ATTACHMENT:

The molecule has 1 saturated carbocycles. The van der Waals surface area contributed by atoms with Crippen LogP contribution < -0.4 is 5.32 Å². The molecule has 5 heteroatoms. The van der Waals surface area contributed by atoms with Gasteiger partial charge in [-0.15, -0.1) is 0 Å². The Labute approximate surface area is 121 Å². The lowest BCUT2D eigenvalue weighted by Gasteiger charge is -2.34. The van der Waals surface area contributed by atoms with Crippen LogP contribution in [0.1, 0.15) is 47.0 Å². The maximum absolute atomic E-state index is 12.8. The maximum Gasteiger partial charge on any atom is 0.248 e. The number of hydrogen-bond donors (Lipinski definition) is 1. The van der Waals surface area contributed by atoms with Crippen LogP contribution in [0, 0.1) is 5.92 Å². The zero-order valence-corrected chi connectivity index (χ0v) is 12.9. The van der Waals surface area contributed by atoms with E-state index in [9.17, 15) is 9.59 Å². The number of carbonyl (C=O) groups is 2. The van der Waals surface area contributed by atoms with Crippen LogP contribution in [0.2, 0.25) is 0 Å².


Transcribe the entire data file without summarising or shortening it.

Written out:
The molecule has 1 saturated carbocycles. The van der Waals surface area contributed by atoms with Crippen LogP contribution < -0.4 is 5.32 Å². The molecule has 5 heteroatoms. The van der Waals surface area contributed by atoms with Gasteiger partial charge in [-0.15, -0.1) is 0 Å². The Labute approximate surface area is 121 Å². The lowest BCUT2D eigenvalue weighted by Gasteiger charge is -2.34. The van der Waals surface area contributed by atoms with Crippen LogP contribution in [0.1, 0.15) is 47.0 Å². The maximum absolute atomic E-state index is 12.8. The maximum Gasteiger partial charge on any atom is 0.248 e. The number of hydrogen-bond donors (Lipinski definition) is 1. The van der Waals surface area contributed by atoms with Crippen LogP contribution in [0, 0.1) is 5.92 Å². The zero-order valence-corrected chi connectivity index (χ0v) is 12.9. The van der Waals surface area contributed by atoms with E-state index in [9.17, 15) is 9.59 Å². The number of carbonyl (C=O) groups is 2. The van der Waals surface area contributed by atoms with Crippen LogP contribution in [0.2, 0.25) is 0 Å².